By: Bill Wellock | Published: | 10:06 am | SHARE:
Newswise — When female firefighters put on the protective suits they need for their work, they’re often using gear that has been designed for a male body.
Because of that mismatch, the suits don’t fit as well as they should, and their mobility is impaired. Firefighters working in gear that restricts their movement must work harder to move around in a stressful and physically demanding environment, which puts them at greater risk of overexertion and heart attacks, the leading cause of on-duty deaths.
New research from Florida State University investigates differences in mobility for male and female firefighters while wearing the gear that is essential for protection from the intense heat of fires. The study is available in the January print edition of the journal Applied Ergonomics.
“There’s not enough research to say 100 percent ‘This is what a female turnout suit needs to be,’ but we do know women need a suit designed for them,” said author Meredith McQuerry, an assistant professor in the Jim Moran College of Entrepreneurship. “The National Fire Protection Association sees the need. There are female and male sizes, but those are oversimplifications that don’t take different anthropometric proportions into account, like the waist-to-hip ratio, the bust or shoulder breadth.”
Previous studies have investigated the effects of bulky firefighting gear on the movement of male firefighters, but most research has not considered the measurements and range of motion of female firefighters.
McQuerry’s study surveyed 16 career firefighters (10 men and six women) from the Tallahassee Fire Department on the fit and mobility of their firefighting gear. The research measured range of motion in three configurations: with only a base layer, with the “turnout suit” firefighters don for protection at the scene of a fire and with a full “turnout ensemble” that includes a breathing apparatus and helmet. The subjects were measured in a three-dimensional body scanner, then performed a range-of-motion test and recorded how comfortable they were and how easy it was to move.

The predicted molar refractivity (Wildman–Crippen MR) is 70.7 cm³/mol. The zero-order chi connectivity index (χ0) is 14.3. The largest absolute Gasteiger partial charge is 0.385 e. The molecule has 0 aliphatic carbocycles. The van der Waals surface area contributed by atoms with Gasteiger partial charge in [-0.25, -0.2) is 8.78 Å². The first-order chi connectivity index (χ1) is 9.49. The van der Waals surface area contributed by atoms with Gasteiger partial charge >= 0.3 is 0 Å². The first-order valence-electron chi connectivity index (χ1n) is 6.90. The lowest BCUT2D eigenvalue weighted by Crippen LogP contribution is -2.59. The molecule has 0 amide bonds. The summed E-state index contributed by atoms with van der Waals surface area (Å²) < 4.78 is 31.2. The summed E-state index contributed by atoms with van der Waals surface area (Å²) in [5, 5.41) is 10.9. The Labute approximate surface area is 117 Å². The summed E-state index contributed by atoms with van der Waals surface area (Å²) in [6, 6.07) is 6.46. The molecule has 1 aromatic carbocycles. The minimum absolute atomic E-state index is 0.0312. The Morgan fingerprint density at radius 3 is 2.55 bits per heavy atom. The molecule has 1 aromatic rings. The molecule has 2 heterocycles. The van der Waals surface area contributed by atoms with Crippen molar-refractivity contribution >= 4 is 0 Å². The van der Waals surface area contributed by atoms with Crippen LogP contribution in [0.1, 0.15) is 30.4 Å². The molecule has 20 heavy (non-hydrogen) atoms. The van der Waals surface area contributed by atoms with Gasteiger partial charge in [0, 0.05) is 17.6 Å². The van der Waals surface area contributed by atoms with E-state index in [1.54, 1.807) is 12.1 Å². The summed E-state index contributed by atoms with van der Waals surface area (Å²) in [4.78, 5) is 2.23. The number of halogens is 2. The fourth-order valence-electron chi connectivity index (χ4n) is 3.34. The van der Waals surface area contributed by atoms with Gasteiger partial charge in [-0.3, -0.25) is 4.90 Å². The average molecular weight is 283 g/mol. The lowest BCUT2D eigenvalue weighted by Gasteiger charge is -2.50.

McQuerry found that for both male and female firefighters turnout equipment significantly reduced mobility, but the men and women reported significant differences with the parts of the suit that gave them problems. Women reported more problems with the upper body areas of their turnout suit during overhead activities and were more likely to say that the suits were too large. Men expressed more dissatisfaction with restrictions in the crotch and pant leg during lower body movements.
Because these restrictions are gender specific, there is a strong need to develop a female-specific turnout gear sizing system in addition to the existing gear designed for men, McQuerry said. Researchers should collect more data, including body measurements and mobility assessments with a larger sample size, so that both men and women fighting fires can be equipped with appropriately sized personal protective clothing, she said.
A recently awarded grant of more than $400,000 from the Federal Emergency Management Agency will help McQuerry continue her research.
“We need more data on female firefighter anthropometrics,” she said. “A little bit has been done, but it is very limited. We need to conduct more research to understand what all of the barriers are along the production pipeline, from the design, to the sourcing, all the way to the purchasing within the fire service.”
The goals for an improved turnout suit are clear, she said: “Better performance, less exertion, better safety.”
This work was supported by the Florida State University Council on Research and Creativity’s First Year Assistant Professor program.